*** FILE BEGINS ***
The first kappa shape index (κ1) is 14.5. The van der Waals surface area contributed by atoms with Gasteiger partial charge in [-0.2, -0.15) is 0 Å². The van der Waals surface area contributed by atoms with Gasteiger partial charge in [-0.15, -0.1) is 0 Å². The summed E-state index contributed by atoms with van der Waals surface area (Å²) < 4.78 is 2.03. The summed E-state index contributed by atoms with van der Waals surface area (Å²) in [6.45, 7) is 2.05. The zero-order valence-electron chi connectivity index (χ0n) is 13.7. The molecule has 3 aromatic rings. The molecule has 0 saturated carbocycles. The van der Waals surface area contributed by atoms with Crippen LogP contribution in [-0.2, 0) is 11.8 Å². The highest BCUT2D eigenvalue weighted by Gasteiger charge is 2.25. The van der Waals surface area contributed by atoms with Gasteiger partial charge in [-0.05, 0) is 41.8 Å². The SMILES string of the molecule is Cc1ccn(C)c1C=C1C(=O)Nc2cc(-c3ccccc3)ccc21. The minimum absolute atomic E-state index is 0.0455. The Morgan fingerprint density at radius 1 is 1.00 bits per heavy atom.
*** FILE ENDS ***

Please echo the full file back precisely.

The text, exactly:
The first kappa shape index (κ1) is 14.5. The van der Waals surface area contributed by atoms with Gasteiger partial charge in [-0.2, -0.15) is 0 Å². The van der Waals surface area contributed by atoms with Gasteiger partial charge in [-0.15, -0.1) is 0 Å². The summed E-state index contributed by atoms with van der Waals surface area (Å²) < 4.78 is 2.03. The summed E-state index contributed by atoms with van der Waals surface area (Å²) in [6.45, 7) is 2.05. The zero-order valence-electron chi connectivity index (χ0n) is 13.7. The molecule has 3 aromatic rings. The molecule has 0 saturated carbocycles. The van der Waals surface area contributed by atoms with Crippen LogP contribution in [-0.2, 0) is 11.8 Å². The highest BCUT2D eigenvalue weighted by Gasteiger charge is 2.25. The van der Waals surface area contributed by atoms with Gasteiger partial charge in [-0.05, 0) is 41.8 Å². The SMILES string of the molecule is Cc1ccn(C)c1C=C1C(=O)Nc2cc(-c3ccccc3)ccc21. The minimum absolute atomic E-state index is 0.0455. The Morgan fingerprint density at radius 1 is 1.00 bits per heavy atom.